17 May 2007

Acting On My Theory That Peter Burnet Drives The Juddosphere

I've posted this at Bryan Appleyard's blog.

16 comments:

monix said...

Brilliantly expressed. I agree with all you said.

David said...

If you only knew how careful I had to be not to mix up my astrology with my astronomy.

Harry Eagar said...

David, tsk, tsk, you are making the Platonist error that G-d exists apart from religion.

Even if he does, we atheists never encounter G-d except through the mediation of religionists.

And I believe this atheist, at least, has criticized any and all other religions besides Christianity.

If Appleyard thinks that theism is a non-issue in the UK, he isn't reading the same papers I am.

monix said...

Harry
Indifference is the only issue in the UK. Non-Christian religious groups may be on the increase but they are still monority groups. Most Brits are 'don't carers' rather than believers or even Dunnoists.

Peter Burnet said...

Excellent, David, and much more thoughtful than my musings about sex. Mom always warned me my dirty mind would leave me with philosophical blinders.

Taking your analysis a little further, the other similarity between Christianity and the militant atheism/secularism we are seeing today is the apocalyptic nature of their beliefs. I first noticed this with Mayr's On Evolution. The first 90% is full of gobbledegook and graphs and charts about slugs and other disgusting creatures. Then there is a whole chapter on man which drops all the science and reads a bit like Genesis (Man "burst out" of East Africa, etc.), but the last few pages are an excited, Dawkins-like celebration of how we can now (for the first time!!!) rise above Evolution and make choices, with the only acceptable choices being pretty much the same ideals promoted by the UN. They seem to have this universalist, Revelations-type image of a world to come where everyone has renounced his faith, country, family, etc. and loves everybody else equally with a burning, amorphous tolerance in his heart and a condom in his pocket. Perhaps their anger comes from the fact they really believe such a world is imminent, or would be if those crazy religions didn't keep spoiling the party.

David said...

Harry: That's exactly my error. In any event, you aren't my archetype militant evangelist atheist. Your materialism is too rigorous for that. The irony of Harry is that you've become everything your parochial school teachers could have hoped for, other than Catholic.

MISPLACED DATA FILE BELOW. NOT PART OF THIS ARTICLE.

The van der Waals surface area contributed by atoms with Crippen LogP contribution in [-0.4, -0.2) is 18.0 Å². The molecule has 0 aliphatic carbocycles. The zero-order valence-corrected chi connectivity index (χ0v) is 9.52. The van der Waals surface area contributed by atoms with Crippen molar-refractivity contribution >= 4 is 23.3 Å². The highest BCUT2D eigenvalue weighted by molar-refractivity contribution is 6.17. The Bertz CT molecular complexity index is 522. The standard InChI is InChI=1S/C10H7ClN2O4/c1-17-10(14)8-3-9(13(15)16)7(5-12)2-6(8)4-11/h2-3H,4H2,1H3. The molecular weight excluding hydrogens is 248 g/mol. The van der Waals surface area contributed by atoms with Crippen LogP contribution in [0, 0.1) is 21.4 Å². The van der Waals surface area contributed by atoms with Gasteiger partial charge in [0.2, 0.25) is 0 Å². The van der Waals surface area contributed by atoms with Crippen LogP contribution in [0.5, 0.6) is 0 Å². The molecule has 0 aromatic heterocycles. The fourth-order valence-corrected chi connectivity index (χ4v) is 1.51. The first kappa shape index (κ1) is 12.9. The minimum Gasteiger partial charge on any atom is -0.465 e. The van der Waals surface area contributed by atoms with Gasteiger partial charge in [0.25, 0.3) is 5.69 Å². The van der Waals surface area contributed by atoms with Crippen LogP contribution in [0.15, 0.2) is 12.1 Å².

Peter: Yes, all the evangelicals, atheists and believers alike, promise that all that's standing between us and Heaven is G-d.

Peter Burnet said...

That's true, Harry. Your atheism is becoming as heterodox as your library. Appleyard isn't the only one reading different papers than you.

Hey, when did Plato become such a bad guy? But if you scorn those who distinguish God/Truth from religion, but still respect or practice or need the latter, I assume you also hold justice is an artifical platonic concept that is indistinguishable from what goes on in the courts and that you never encounter except through judicial mediation?

Harry Eagar said...

Monix, please. Nobody in Britain is worried about the preaching at the Finsbury Atheist Club.

Peter, Platonism is the antithesis of materialism. Even if it were in some sense true, what's the difference. We cannot manipulate these ideal whatever-they-ares. We have to deal with the drossical subideal iterations. People, in other words.

As for justice. Explain to me the justice of 'Cuius regio, euis religio.'

I am reading 'Kepler's Witch,' by Connor (a former Jesuit priest, now married but otherwise still a Jesuit). I'll take our imperfect enlightened and secularist attempts at justice, thanks very much.

pj said...

Harry - People may be worried about violence from the Finsbury mosque, but the threat of violence from Muslims would not be nearly so great were it not for appeasement, selfishness, and weakness from the atheist many.

Harry Eagar said...

Possibly arguable, but hard to square with the appeasement of the '30s, which was pressed by the religious.

It was, you may not recall, the godless Marxists who attempted to form a united front with Christians against the Germans. The Christians begged off.

Once, long ago, I interviewed Clark Kerr, who as a Quaker youth had flogged petitions for appeasement while at Oxford in the early '30s. I asked him if he had changed his mind by 1938.

'Of course.'

Also, the noisiest voice for appeasement I know in the UK now belongs to Rowan Williams.

It's true that since he is an Anglican prelate, the chances that he doesn't believe in a Big Spook any more than I do are better than 50:50.

Peter Burnet said...

but hard to square with the appeasement of the '30s, which was pressed by the religious.

Harry, give us a break! Please! What nonsense!

joe shropshire said...

Forget it, he's rolling.

Harry Eagar said...

Peter, ever hear of the Irish Blue Shirts?

The Cliveden Set were not very good examples of religiosity, but were at least impossible to mistake for atheists or secularists.

Who do you think the appeasers were?

Brit said...

(It's Nige, Appleyard's blog-sitter, not Appleyard himself. Sorry - carry on)

Hey Skipper said...

from Muslims would not be nearly so great were it not for appeasement, selfishness, and weakness from the atheist many.

Among whom you could not possibly include Dawkins, Harris, or Hitchens.

The recent Danish cartoons fiasco clearly demonstrated just how quickly and thoroughly Christians could become appeasors.

Harry Eagar said...

Here's my short list of '30s appeasers:

Pacelli, Astor, Daladier, Chamberlain, Lloyd George; and in America Lindbergh, Coughlin, Borah and Nye.

Heavy on the Catholics and Anglo-Catholics, and all Christians except L.G., who was, notoriously, heavily under the spell of his chapel upbringing though a thoroughly irreligious man.